What You Need to Know About Adopting from Ukraine
Resources and information for present and future adoptive parents of children from Ukraine including agencies, independent adoption guidance, legal considerations, and procedures. Legal Requirements
Ukrainian adoption regulations are very specific on these (and other) points:
Points to Remember
- Pre-selection is not allowed.
The law does not provide for the adoption of "known" children. "Under Ukrainian law, disclosure of information on children available for adoption to agencies or private citizens by Ukrainian officials is forbidden."
- Parents must maintain the child's Ukrainian citizenship until age 18, register them with the Ukrainian Embassy or Consular office within 30 days of their arrival home, and provide annual reports on the child's well-being.
The dossier submitted by adopting parents contains their "commitment, if granted an adopted child, that he/she must be registered with Ukrainian Embassy or Consulate in their home country within one month. You will need to supply information (at least once a year) about the adopted child's living conditions and educational process to the Ukrainian consular office (see sample report), and arrange for Ukrainian consular officers to keep in touch with the adopted child, and retain the child's Ukrainian citizenship until 18 years of age."
- Ukraine, and every other country, has the right to do whatever it feels best to protect its children, and to expect compliance with its laws;
- Parents in the process of considering or adopting from Ukraine shouldn't panic; wait to see what develops. Even if the current National Adoption Center is closed, another agency will most likely be set up to handle adoptions. Reports are that parents in Ukraine are proceeding with their adoptions.
The most important point to remember is that you do
have it within your control to adopt responsibly. It may take a little more time, a little more reading, a little more talking, but this is a lifetime at issue. Your Responsibilities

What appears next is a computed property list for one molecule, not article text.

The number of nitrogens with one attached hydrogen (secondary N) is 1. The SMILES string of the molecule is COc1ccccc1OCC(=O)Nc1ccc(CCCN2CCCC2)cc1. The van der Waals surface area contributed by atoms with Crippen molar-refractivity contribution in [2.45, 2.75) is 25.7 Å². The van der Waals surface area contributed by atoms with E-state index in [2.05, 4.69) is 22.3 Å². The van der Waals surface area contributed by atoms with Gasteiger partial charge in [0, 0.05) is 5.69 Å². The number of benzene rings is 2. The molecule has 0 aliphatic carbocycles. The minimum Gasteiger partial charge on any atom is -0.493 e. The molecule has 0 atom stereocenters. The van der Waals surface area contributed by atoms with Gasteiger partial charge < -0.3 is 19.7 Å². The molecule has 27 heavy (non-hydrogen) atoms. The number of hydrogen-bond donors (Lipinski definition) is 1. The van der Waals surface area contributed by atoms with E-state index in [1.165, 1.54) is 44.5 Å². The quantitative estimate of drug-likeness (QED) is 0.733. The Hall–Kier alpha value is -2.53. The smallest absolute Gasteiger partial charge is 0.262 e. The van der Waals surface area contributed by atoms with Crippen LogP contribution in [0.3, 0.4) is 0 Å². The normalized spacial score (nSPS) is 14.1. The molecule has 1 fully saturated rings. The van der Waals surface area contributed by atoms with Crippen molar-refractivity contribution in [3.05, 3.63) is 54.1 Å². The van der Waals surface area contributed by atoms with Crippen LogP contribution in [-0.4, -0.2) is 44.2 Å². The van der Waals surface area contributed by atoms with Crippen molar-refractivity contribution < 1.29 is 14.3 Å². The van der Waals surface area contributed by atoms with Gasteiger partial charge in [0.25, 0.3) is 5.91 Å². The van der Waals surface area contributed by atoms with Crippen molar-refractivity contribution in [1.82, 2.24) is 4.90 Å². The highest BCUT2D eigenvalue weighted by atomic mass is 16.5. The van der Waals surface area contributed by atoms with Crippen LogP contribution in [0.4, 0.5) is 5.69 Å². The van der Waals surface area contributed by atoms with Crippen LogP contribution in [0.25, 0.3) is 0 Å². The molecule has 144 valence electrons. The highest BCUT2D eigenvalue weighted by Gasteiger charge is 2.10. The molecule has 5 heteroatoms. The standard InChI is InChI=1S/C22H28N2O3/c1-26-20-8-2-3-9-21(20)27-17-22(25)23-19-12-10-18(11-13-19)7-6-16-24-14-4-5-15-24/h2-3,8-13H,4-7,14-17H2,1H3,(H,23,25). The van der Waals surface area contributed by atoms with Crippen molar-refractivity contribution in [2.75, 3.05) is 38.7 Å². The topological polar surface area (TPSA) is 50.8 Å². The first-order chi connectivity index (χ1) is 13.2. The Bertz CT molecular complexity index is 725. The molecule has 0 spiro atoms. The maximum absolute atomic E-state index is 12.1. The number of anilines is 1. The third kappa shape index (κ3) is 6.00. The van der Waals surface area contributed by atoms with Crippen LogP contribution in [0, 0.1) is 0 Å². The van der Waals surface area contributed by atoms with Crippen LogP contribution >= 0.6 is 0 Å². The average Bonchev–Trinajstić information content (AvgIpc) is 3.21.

As an adopting/adoptive parent, it is your responsibility to:
- Know and abide by the law;
- Research your agency and/or facilitator;
- Listen past what you "want" to hear, and
- Whether you have a good or bad experience, share it with others to help them make their best decisions.
Mary Lib Mooney, an advocate for adopting parents, cautions:
"It is your responsibility to find out the laws in the country you are adopting from. You are only hiring an adoptionworker to guide you, and you are responsible for anything you do, such as pre-selection. Even ifyour child was pre-selected and you had a good experience, that does not make it right to break the laws of other countries."
A couple of years ago, I wrote an article about the tightrope adopting parents are often asked to walk, part of which bears repeating:
"As too many adopting parents have learned the hard way, just because someone says it's legal doesn't make it so. And just because someone says it's ethical doesn't make it so. More and more, adopting parents are finding themselves in the position of investigated (homestudy) as well as investigator, as they try to sort through the maze of legal and ethical practices, risks, and potentially fraudulent situations. Balancing these responsibilities with the emotion of the adoption process is, indeed, akin to walking a tightrope."